Sweden is breaking ground in the mission to decarbonise transport with the world’s first permanent electrified highway.
With four trials of the tech under its belt, Sweden has become an electric road pioneer with the recent announcement that it will build the world’s first permanent e-highway.
The electric road will dynamically charge vehicles as they travel along it, allowing electric cars, buses and trucks to travel longer distances with smaller batteries.
The e-highway will run along 21km on route E20 which runs between Örebro and Hallsberg which are located in the middle of a logistics triangle between the three major Swedish cities Stockholm, Gothenburg and Malmö.
The road to rollout
With the pilot project still in its early stages, the road is expected to be operational by 2026, and if all goes well, it could be significantly expanded over the next decade.
According to project lead, The Swedish Transport Administration, the purpose of the pilot is to verify and demonstrate a complete electric road system including ancillary services, toll and access system.
The choice of technology has yet to be made, with the options including overhead wires, an electric rail built into the road, or an inbuilt plate providing a wireless charging solution. Design and construction is slated for completion in 2026-2027.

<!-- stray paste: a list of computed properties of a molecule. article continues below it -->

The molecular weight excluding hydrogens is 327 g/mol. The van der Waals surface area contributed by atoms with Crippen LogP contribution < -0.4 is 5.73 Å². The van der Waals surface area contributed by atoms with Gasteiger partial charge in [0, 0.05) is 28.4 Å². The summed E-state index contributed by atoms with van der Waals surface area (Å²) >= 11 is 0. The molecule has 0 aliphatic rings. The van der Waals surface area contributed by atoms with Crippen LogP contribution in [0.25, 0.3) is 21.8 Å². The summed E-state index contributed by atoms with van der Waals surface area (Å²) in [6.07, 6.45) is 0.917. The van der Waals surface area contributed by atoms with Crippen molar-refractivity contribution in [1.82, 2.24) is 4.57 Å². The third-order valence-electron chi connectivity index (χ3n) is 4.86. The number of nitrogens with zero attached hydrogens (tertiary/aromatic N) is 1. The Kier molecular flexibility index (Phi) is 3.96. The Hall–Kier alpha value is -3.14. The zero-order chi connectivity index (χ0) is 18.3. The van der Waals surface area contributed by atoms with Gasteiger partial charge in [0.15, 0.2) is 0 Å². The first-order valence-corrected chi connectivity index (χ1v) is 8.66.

Several countries, including Sweden, Germany, France and Denmark, Italy, India, the UK and the US, are also either testing or exploring their electric road options.
There are three main power delivery types for electric roads: ground level rail, which Swedish companies Elonroad and Elways have developed, overhead lines from Siemens, and wireless inductive charging from Israeli startup Electreon.
A weighty issue
The backdrop to the project is a landmark law passed in Europe in March which requires all new cars to emit zero CO2 from 2035.
Although Sweden’s electric road will supply all road users, the electrification of trucks will make the biggest environmental impact.
“This investment in electric roads is intended to contribute to the goal of reducing carbon dioxide emissions from freight traffic,” the Swedish Transport Administration says.
“Heavy goods vehicles are responsible for a large proportion of carbon dioxide emissions from road traffic. We need to analyse how various electrification solutions to bring us closer to the goal of fossil-free transport actually work in practice.”
This investment in electric roads is intended to contribute to the goal of reducing carbon dioxide emissions from freight traffic
Who funds it:
The project is mostly funded by the Swedish Transport Administration which aims to reduce greenhouse gas emissions from domestic transportation in Sweden by 70 per cent by 2030.
Is it ready to roll:
Design and construction of Sweden’s first permanent e-highway is expected to be completed and in use by 2026-2027, with technology procurement